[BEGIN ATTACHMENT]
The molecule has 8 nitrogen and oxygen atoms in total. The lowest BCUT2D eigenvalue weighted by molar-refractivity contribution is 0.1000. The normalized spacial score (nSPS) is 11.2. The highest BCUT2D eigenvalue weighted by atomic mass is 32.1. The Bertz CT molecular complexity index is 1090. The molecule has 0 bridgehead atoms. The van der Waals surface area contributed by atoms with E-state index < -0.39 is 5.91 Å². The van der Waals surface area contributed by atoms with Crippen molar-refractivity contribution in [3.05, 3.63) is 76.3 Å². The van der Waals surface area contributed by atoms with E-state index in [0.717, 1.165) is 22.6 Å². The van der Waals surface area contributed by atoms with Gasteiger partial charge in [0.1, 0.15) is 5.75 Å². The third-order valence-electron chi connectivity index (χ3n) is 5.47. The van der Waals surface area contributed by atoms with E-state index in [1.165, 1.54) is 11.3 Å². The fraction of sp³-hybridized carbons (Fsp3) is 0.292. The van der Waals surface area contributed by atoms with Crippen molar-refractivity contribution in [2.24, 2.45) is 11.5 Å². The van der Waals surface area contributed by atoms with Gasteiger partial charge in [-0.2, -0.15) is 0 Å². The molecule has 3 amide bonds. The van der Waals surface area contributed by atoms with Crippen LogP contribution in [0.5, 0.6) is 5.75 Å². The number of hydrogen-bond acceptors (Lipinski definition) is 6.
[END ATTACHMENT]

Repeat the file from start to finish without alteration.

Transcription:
The molecule has 8 nitrogen and oxygen atoms in total. The lowest BCUT2D eigenvalue weighted by molar-refractivity contribution is 0.1000. The normalized spacial score (nSPS) is 11.2. The highest BCUT2D eigenvalue weighted by atomic mass is 32.1. The Bertz CT molecular complexity index is 1090. The molecule has 0 bridgehead atoms. The van der Waals surface area contributed by atoms with E-state index < -0.39 is 5.91 Å². The van der Waals surface area contributed by atoms with Crippen molar-refractivity contribution in [3.05, 3.63) is 76.3 Å². The van der Waals surface area contributed by atoms with E-state index in [0.717, 1.165) is 22.6 Å². The van der Waals surface area contributed by atoms with Gasteiger partial charge in [0.1, 0.15) is 5.75 Å². The third-order valence-electron chi connectivity index (χ3n) is 5.47. The van der Waals surface area contributed by atoms with E-state index in [1.165, 1.54) is 11.3 Å². The fraction of sp³-hybridized carbons (Fsp3) is 0.292. The van der Waals surface area contributed by atoms with Crippen molar-refractivity contribution in [2.24, 2.45) is 11.5 Å². The van der Waals surface area contributed by atoms with Gasteiger partial charge in [-0.2, -0.15) is 0 Å². The molecule has 3 amide bonds. The van der Waals surface area contributed by atoms with Crippen LogP contribution in [0.5, 0.6) is 5.75 Å². The number of hydrogen-bond acceptors (Lipinski definition) is 6.